Beating the Books: UFC 240

By Jay Pettry Jul 29, 2019

The ordering process for Ultimate Fighting Championship pay-per-views has changed: UFC 240 is only available on ESPN+ in the U.S.

UFC 240 on Saturday in Edmonton, Alberta, proved to be an interesting event for fans and bettors, as nine of the 11 betting favorites on the card prevailed. The two upsets -- both minor +120 underdogs -- and one unexpected result give us plenty of material for this edition of Beating the Books.

Cristiane Justino vs. Felicia Spencer Goes to Decision (+450)

We start not with a specific upset but with one of the most unlikely occurrences, according to the oddsmakers, as the co-main event between Justino and Spencer reached the scorecards.

An unscientific, impromptu poll of staff members covering this event unanimously declared that this fight would not go the distance. While most said it would end in the first round, popular thought at best had Justino stopping her opponent in Round 2. The only staff member to pick Spencer over Justino -- Mike Sloan -- specifically predicted that Spencer would get the tap at exactly 2:40 of the opening stanza. While that upset pick did not materialize for Sloan, neither did any finish.

Justino outstruck Spencer by a rate of over 3-to-1, hammering her with brutal knees from the clinch, kicks that would have taken out the legs of previous opponents and a Superman punch that the Canadian took flush almost without issue. Spencer’s durability was on full display, as two of the Sherdog judges gave Justino a 10-8 in the final round, even though “Cyborg” failed to pick up the stoppage win. In fact, of the two fighters, the one more likely to have scored a finish was Spencer. In the first round, Spencer landed a slicing elbow that opened a nearly two-inch vertical cut on Justino’s forehead, but other than some minor bleeding, it proved to be a non-factor. Overall, if a rare bet was placed that this fight went the full 15 minutes, that bettor came out on top.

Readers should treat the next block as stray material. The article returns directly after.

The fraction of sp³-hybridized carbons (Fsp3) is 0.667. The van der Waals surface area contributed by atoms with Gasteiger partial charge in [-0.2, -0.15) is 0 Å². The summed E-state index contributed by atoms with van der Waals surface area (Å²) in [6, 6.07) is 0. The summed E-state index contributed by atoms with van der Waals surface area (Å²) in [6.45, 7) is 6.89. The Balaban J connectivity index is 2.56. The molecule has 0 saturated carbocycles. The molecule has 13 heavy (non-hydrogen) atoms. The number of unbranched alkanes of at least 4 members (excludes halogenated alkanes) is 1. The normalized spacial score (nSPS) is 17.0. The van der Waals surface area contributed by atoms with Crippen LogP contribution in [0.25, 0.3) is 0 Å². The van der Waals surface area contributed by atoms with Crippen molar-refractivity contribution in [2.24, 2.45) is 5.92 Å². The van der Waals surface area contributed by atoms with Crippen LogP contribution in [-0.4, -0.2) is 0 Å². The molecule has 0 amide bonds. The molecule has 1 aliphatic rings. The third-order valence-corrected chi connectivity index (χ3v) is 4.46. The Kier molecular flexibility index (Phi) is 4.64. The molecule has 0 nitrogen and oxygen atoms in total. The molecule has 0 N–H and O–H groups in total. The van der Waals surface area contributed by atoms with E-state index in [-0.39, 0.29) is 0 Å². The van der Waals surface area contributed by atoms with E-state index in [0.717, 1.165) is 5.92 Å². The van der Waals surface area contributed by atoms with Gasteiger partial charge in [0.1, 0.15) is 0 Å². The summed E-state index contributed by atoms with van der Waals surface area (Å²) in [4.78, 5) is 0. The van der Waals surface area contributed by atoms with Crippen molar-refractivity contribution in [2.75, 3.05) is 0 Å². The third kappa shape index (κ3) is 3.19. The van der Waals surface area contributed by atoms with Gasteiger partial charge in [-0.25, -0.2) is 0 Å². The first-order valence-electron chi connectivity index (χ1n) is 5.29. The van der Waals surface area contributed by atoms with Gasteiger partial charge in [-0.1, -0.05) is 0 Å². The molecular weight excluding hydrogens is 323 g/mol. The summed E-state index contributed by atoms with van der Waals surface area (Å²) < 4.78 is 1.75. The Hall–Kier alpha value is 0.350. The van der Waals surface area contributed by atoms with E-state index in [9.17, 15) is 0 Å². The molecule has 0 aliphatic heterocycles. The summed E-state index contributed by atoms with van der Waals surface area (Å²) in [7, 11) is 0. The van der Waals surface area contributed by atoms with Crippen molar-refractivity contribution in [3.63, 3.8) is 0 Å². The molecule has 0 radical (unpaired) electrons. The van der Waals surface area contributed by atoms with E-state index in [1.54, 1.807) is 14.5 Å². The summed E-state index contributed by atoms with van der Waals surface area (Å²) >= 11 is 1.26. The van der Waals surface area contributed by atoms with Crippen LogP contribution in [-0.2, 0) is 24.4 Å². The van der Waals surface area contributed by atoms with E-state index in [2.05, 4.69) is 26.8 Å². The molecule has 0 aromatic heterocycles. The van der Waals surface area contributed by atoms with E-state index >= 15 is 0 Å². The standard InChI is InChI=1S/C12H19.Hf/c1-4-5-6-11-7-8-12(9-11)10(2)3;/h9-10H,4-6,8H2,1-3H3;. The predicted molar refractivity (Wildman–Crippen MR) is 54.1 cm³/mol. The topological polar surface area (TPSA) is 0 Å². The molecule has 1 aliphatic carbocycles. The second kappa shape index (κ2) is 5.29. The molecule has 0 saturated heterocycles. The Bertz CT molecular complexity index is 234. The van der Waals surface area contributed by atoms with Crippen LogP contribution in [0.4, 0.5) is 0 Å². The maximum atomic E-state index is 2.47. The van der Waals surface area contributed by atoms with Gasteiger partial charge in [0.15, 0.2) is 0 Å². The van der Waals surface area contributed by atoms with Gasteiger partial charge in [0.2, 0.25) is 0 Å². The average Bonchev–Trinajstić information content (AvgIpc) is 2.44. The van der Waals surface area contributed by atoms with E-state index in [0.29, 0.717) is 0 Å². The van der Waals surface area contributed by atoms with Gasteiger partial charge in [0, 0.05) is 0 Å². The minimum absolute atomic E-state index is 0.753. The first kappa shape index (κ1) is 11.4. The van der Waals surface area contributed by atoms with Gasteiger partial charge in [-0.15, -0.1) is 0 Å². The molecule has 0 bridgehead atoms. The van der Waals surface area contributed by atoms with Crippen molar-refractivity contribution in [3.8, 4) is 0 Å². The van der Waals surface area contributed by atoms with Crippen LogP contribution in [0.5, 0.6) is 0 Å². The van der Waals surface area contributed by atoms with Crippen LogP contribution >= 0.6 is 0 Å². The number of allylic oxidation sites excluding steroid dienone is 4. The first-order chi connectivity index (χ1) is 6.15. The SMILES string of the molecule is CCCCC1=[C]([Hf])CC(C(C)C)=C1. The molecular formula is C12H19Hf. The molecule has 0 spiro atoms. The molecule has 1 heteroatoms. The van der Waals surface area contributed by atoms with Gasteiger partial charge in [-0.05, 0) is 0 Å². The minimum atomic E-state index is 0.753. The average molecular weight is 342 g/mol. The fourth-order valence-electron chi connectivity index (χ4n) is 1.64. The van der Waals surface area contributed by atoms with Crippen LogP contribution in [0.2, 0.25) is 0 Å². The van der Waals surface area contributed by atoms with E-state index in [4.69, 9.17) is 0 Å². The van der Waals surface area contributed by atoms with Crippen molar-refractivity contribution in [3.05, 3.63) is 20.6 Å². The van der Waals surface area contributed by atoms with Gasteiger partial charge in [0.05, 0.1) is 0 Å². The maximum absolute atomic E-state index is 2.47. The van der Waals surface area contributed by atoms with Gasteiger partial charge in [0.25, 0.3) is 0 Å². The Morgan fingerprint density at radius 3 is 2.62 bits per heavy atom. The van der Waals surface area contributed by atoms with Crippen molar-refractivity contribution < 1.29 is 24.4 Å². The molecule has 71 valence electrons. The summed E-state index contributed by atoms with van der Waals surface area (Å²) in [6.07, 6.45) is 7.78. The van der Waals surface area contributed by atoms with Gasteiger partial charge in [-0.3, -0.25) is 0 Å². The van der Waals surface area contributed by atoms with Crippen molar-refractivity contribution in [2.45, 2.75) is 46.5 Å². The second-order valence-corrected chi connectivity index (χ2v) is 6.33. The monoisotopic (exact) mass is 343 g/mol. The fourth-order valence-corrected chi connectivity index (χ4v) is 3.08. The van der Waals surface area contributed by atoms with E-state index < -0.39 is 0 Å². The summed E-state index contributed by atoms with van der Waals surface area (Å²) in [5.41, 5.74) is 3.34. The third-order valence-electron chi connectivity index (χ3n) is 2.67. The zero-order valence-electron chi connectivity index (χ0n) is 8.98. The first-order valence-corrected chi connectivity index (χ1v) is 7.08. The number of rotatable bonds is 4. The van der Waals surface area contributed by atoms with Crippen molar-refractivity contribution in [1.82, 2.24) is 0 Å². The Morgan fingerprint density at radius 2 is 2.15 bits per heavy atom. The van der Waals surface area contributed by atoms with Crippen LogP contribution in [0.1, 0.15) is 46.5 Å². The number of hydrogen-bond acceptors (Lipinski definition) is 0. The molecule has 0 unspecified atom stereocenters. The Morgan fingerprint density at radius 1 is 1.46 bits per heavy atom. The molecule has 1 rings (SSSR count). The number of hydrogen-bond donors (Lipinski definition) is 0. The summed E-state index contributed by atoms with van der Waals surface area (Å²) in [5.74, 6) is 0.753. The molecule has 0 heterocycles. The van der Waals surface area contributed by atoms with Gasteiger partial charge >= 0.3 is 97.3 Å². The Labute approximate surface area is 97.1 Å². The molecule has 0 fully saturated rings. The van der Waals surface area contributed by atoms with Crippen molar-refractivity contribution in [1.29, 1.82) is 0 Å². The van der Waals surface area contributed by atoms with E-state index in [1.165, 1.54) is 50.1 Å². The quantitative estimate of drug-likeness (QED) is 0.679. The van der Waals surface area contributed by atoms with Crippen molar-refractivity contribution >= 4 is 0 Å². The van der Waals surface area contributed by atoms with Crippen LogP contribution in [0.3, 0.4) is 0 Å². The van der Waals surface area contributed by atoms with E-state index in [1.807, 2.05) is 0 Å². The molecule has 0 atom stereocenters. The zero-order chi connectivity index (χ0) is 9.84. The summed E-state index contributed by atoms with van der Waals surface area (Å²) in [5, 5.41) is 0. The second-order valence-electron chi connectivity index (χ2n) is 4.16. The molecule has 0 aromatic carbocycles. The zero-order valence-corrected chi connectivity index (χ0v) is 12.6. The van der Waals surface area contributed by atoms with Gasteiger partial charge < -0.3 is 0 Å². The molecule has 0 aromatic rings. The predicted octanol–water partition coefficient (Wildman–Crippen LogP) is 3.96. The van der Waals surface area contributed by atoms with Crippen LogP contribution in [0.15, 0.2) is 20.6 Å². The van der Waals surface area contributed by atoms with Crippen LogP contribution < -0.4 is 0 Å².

Gavin Tucker (+120)

In the Prime Picks piece previewing this card, we picked Sung Woo Choi to score what at the time was a small upset. As the betting line shifted closer to the fight, Tucker, who opened as a -215 favorite, closed as the +120 underdog.

In that preview, we discussed the sizeable reach advantage that Choi held over his Canadian counterpart and how his striking would be the difference maker in their confrontation. Tucker proved us all wrong when he shot for takedowns repeatedly -- he landed two after several attempts in the opening round -- and did not relent as the fight progressed. Tucker’s wrestling nullified the rangy striker, and the man who had accounted for exactly one takedown after 30 minutes in the Octagon came in and spammed 13 attempts while landing five of them.

Sensing his opponent was tiring and knowing he could not allow him to win the last round, Tucker continued to pour on the pressure. As Choi attempted a takedown of his own, Tucker took his back and flattened him out, only to grab the neck and force the tap. The strategy Tucker followed was similar to that of Movsar Evloev, who beat Choi in the South Korean’s Ultimate Fighting Championship debut by landing five takedowns in 16 attempts and outworking him. After a lengthy layoff, Tucker rebounded from the first loss of his career with a dominant win and gave us one of the only betting upsets of the event.

Deiveson Figueiredo (+120)

Alexandre Pantoja opened as the betting favorite for his fight, but about two weeks before it took place, the line shifted and he gained the upper hand in the bookmakers’ eyes. As the event approached, the lines stabilized and Pantoja closed right around where he opened at -140. In a highly competitive 15-minute battle that earned “Fight of the Night” honors, Figueiredo surprised Pantoja with his power early and often.

It was Figueiredo’s power that made the difference, as he often stunned his fellow Brazilian with a right hand counter. As the fight wore on, Pantoja showed more damage on his face and could not give it back to his opponent. Although the strike totals and takedowns were equal, Pantoja attempted many more unsuccessfully, giving Figueiredo the upper hand. It was a memorable encounter between two of the UFC’s best flyweights, but unfortunately, it was buried on the preliminary portion of the card. Figueiredo picked up a significant win and, more importantly, the first betting upset of the event. Advertisement


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